As a mom, I’d love to know the secret(s) to not only having your son and daughter, give you ideas for bonding & support you with your writing of the book, but also, apparently not ask you to “duck down” “hide” or the like, when around their friends? (Yes, Moxie has had that happen; very sad!)
Its funny you ask that because I have had an interesting experience. Up until my son was 8, I was a stay-at-home, pick-him-up-from-everything mom. While I am a writer and work from home, my schedule has become busier and I am not as available for him. I saw this was difficult for him so when I was writing the hair bonding activities, I asked him for ideas. He told me to put glitter in your daughter’s hair and braids. When he saw that in print, he was thrilled that I had listened to him and included his ideas. When the book came out, he told all is friends and he stood right behind me when I was on the TODAY show. I have also noticed he has an understanding that while I am his mom, I also have my own identity. I think this has been an important lesson for him. As for wanting to “hide” me- I do not get hurt by that. In fact, I am happy they feel that way. It means they are starting to pull away in a healthy way. As a parent, we selfishly want our children to want to be with us all the time. But, our jobs as parents is to give our children good values, teach them right from wrong, and give them the tools to be strong, independent individuals. When they do not want to be with us, it is a healthy part of their growth. Can you imagine having a sixteen year old that only wants to be with his/her parents? While we want to keep them close when they are 8 and 9, it is healthy for them to start to pull away. If they do that, you are on the right track as a parent.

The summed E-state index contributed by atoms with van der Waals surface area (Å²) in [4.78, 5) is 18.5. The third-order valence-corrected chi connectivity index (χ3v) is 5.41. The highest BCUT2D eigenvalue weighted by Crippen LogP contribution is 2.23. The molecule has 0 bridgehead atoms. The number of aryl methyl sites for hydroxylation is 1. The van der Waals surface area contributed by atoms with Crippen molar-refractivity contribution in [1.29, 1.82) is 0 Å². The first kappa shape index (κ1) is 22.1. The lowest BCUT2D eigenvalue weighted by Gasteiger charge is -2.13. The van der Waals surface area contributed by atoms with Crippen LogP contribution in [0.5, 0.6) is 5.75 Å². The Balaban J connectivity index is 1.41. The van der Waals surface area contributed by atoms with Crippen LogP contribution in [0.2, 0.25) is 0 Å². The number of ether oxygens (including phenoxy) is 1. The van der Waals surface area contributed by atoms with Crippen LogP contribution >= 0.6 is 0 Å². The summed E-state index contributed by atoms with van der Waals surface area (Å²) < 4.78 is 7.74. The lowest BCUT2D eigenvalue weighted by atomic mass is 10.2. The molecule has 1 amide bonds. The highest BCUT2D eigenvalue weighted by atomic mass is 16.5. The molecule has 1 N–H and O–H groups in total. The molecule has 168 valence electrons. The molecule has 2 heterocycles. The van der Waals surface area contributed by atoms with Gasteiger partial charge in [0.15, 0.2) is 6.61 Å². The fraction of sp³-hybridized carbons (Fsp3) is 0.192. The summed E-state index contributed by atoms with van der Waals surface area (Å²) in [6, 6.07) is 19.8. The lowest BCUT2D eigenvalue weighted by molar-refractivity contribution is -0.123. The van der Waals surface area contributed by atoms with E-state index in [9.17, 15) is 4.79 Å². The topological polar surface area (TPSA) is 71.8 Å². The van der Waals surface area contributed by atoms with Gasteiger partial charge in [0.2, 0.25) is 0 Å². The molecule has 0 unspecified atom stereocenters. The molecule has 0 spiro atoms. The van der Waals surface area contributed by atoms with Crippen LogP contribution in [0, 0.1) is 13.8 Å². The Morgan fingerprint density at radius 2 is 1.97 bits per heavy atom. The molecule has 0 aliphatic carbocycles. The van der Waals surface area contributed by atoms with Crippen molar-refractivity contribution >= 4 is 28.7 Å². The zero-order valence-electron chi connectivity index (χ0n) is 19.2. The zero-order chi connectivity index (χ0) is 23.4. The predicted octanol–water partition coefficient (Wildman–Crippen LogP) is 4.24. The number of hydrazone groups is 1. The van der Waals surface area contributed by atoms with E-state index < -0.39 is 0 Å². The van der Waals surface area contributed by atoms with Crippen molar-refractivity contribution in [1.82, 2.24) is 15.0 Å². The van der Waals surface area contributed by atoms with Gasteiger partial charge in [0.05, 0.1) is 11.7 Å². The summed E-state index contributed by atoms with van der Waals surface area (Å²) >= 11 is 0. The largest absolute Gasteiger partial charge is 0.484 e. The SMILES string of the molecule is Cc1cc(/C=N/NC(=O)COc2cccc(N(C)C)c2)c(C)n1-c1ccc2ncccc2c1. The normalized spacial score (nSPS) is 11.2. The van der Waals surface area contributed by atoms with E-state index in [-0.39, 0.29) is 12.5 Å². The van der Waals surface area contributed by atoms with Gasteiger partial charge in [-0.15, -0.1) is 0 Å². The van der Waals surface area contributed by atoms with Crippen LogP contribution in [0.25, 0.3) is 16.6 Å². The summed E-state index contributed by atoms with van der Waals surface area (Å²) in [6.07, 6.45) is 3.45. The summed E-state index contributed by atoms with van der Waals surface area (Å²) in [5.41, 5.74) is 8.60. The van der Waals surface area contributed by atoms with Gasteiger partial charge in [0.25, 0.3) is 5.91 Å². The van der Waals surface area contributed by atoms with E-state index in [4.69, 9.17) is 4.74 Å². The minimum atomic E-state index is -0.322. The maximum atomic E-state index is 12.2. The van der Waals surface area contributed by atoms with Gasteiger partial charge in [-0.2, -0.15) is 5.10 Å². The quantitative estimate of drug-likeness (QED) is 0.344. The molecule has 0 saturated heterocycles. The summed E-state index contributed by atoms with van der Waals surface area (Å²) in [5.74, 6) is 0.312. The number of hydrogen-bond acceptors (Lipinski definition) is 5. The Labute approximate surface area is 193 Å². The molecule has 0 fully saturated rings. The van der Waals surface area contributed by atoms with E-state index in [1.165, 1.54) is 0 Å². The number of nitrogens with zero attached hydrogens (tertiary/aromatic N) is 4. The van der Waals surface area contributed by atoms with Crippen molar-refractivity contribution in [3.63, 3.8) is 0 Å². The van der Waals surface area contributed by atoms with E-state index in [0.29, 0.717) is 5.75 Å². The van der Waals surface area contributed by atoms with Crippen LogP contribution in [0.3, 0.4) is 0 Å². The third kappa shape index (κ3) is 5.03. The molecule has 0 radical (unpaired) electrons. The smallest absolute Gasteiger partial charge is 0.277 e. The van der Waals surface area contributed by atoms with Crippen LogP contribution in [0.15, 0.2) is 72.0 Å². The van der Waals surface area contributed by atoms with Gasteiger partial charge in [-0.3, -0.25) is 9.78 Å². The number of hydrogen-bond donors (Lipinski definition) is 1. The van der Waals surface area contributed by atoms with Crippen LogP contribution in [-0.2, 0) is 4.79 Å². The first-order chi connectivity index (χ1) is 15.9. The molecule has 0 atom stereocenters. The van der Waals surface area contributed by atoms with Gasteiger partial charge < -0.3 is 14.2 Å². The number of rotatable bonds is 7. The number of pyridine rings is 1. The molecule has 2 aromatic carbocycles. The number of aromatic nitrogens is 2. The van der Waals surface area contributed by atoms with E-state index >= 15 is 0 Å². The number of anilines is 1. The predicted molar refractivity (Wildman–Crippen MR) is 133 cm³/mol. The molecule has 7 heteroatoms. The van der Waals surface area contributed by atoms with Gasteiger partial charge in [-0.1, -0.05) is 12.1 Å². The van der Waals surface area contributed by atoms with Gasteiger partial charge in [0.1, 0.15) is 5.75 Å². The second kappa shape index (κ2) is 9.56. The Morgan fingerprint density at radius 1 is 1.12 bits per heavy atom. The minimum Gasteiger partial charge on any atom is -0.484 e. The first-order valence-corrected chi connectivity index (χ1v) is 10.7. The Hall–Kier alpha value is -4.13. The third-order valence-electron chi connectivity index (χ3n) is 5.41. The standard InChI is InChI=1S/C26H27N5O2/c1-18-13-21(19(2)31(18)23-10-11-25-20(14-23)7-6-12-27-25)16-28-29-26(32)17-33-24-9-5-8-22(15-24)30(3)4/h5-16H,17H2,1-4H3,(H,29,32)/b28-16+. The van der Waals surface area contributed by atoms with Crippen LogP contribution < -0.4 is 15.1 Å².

You write about how your friends from childhood (your guinea pigs) let you experiment with products and facials, etc. Any products or beauty fixings that didn’t go as planned?
When I was 16, I tweezed a friend’s eyebrows. I overtweezed the middle so her brow ended up starting just above her pupil. Fortunately, hair grows back. With hair fiascos there’s not much you can do except wait. I think short bangs are probably the worst because it can take 3 months to get them to a decent length.
I really love the way your book presents so much information in a very up-front, supportive way; each chapter having activities to do with our daughters. One of your goals is to promote a “strong dialogue to last a lifetime.”
Do you ever cringe when you see people (that you know personally, or just are observing them,) that are clearly not sending the message that they’re open to a dialogue with their tween or teen?
It starts with simple things. If your daughter asks to shave her legs and you give her a knee jerk reaction of “Absolutely NOT,” you have shut her down and told her she can not come to you. It is so easy to ask her why she is thinking about this, if there is something she is umcomfortable with, or maybe the girls at school are doing it. By asking her about her feelings you open the dialogue.